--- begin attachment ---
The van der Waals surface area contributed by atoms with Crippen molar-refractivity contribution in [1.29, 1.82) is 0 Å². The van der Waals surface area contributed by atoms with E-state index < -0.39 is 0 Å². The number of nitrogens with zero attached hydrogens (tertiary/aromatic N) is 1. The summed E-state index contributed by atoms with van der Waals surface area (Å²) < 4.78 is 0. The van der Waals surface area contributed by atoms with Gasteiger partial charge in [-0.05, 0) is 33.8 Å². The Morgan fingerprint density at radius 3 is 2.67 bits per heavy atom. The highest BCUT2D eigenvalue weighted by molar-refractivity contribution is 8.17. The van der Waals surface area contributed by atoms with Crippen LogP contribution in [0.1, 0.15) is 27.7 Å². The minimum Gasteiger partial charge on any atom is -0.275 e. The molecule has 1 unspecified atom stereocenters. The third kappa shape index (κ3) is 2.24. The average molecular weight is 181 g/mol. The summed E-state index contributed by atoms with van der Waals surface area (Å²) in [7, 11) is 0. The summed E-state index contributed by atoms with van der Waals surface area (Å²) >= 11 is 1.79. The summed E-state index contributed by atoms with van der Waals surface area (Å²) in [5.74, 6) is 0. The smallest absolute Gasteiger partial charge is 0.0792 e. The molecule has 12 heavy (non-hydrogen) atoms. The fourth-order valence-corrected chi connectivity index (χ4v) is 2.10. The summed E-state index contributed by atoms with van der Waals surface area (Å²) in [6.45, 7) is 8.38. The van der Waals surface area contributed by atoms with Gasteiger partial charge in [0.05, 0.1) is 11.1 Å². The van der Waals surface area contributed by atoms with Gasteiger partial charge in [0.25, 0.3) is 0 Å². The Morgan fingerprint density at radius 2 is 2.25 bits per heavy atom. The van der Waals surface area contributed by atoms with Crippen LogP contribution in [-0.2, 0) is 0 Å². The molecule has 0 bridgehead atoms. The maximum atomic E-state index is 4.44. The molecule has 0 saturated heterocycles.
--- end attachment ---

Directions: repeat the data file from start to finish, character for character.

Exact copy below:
The van der Waals surface area contributed by atoms with Crippen molar-refractivity contribution in [1.29, 1.82) is 0 Å². The van der Waals surface area contributed by atoms with E-state index < -0.39 is 0 Å². The number of nitrogens with zero attached hydrogens (tertiary/aromatic N) is 1. The summed E-state index contributed by atoms with van der Waals surface area (Å²) < 4.78 is 0. The van der Waals surface area contributed by atoms with Gasteiger partial charge in [-0.05, 0) is 33.8 Å². The Morgan fingerprint density at radius 3 is 2.67 bits per heavy atom. The highest BCUT2D eigenvalue weighted by molar-refractivity contribution is 8.17. The van der Waals surface area contributed by atoms with Crippen LogP contribution in [0.1, 0.15) is 27.7 Å². The minimum Gasteiger partial charge on any atom is -0.275 e. The molecule has 1 unspecified atom stereocenters. The third kappa shape index (κ3) is 2.24. The average molecular weight is 181 g/mol. The summed E-state index contributed by atoms with van der Waals surface area (Å²) in [7, 11) is 0. The summed E-state index contributed by atoms with van der Waals surface area (Å²) >= 11 is 1.79. The summed E-state index contributed by atoms with van der Waals surface area (Å²) in [5.74, 6) is 0. The smallest absolute Gasteiger partial charge is 0.0792 e. The molecule has 12 heavy (non-hydrogen) atoms. The fourth-order valence-corrected chi connectivity index (χ4v) is 2.10. The summed E-state index contributed by atoms with van der Waals surface area (Å²) in [6.45, 7) is 8.38. The van der Waals surface area contributed by atoms with Gasteiger partial charge in [0.05, 0.1) is 11.1 Å². The van der Waals surface area contributed by atoms with Gasteiger partial charge in [0.25, 0.3) is 0 Å². The Morgan fingerprint density at radius 2 is 2.25 bits per heavy atom. The van der Waals surface area contributed by atoms with Crippen LogP contribution in [-0.2, 0) is 0 Å². The molecule has 0 bridgehead atoms. The maximum atomic E-state index is 4.44. The molecule has 0 saturated heterocycles.